Sometimes a picture tells a thousand words...
It all depends what question you ask Wolfram Alpha:
Floating point arithmetic leads to rounding errors. Non SI units are rarely defined precisely (an exception is the inch which is exactly 25.4 mm - and thus other derived units of length).
But getting back to the "what is the value" - we should go with actual units that have defined quantity (rather than the ones that are "precise to a certain number of digits"):
The pound (according to the National Bureau of Standards is defined as:
1 pound (avoirdupois)= 0.453 592 37 kilogram
defined - exact
The inch is defined as
The bar is defined as:
1 $N / m^2$
The relationship between Newton and kilogram:
g = 9.80665 $m / s^2$
defined - "exact"
Now, all you need is a calculator with infinite precision, and you can compute your number to your heart's content...
I get for 100000 psi:
100000 * 0.45359237*9.80665 / (10 * 2.54 * 2.54) =
and for 1 bar:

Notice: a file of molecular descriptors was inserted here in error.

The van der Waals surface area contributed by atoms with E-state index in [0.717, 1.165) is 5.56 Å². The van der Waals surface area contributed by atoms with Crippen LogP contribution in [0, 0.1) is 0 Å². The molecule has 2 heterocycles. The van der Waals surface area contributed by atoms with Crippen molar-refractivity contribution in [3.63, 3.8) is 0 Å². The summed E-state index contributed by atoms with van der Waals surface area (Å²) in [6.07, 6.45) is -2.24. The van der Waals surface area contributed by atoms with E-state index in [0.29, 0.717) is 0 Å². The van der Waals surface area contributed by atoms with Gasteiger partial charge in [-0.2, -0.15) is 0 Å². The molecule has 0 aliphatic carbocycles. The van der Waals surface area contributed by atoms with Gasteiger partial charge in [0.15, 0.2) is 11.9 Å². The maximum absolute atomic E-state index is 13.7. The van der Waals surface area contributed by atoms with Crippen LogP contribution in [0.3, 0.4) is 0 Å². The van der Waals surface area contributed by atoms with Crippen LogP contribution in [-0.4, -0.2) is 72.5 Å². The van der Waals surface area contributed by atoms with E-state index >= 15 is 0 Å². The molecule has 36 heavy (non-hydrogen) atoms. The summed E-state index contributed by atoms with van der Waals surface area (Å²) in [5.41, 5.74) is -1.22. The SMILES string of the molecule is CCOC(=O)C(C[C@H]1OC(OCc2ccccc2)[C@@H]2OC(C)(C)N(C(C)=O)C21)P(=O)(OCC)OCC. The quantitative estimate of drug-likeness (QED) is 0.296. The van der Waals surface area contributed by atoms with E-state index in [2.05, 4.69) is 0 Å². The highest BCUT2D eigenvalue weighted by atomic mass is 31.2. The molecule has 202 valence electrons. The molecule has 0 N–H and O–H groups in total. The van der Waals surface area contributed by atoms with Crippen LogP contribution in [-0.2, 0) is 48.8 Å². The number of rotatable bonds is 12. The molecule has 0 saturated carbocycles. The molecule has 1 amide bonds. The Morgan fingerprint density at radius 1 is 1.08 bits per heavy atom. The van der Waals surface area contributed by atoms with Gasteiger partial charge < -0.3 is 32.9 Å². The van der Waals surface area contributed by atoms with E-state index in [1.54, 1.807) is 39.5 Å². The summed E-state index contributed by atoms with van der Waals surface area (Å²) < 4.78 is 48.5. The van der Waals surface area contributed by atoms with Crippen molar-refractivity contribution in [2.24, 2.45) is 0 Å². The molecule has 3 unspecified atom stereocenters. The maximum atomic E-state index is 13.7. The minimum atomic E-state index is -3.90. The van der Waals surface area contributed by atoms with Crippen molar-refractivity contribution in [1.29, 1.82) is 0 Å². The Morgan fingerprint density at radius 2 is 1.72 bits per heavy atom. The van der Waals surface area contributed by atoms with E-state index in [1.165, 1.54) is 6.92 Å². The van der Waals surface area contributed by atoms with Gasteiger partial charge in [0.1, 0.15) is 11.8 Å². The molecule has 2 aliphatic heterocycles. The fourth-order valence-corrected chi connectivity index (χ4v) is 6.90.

2.54 * 2.54 * 10 / (0.45359237*9.80665) =
comparing to your value:
As you can see, the value you got was "accurate" to all the figures you had. But I have more...
There is an often quoted paper about "What every computer scientist needs to know about floating point arithmetic". Worth reading: http://docs.oracle.com/cd/E19957-01/806-3568/ncg_goldberg.html
I say this often: you should be very, very wary of any situation in which you need to know a quantity to better than 1%, 0.1%, 0.01%... Quite likely you are tackling the problem in the wrong way and there's an elegant method waiting to be found. Except as an intellectual exercise, finding out the Nth digit of a physical quantity that isn't even an SI unit is silly. I wrote this answer just to point out that if you go back to sources, you can get the answer.
Now that's a bit silly, but since each of these values was defined, this is in principle accurate to all these (insignificant) digits. I use the word "accurate" very, very loosely.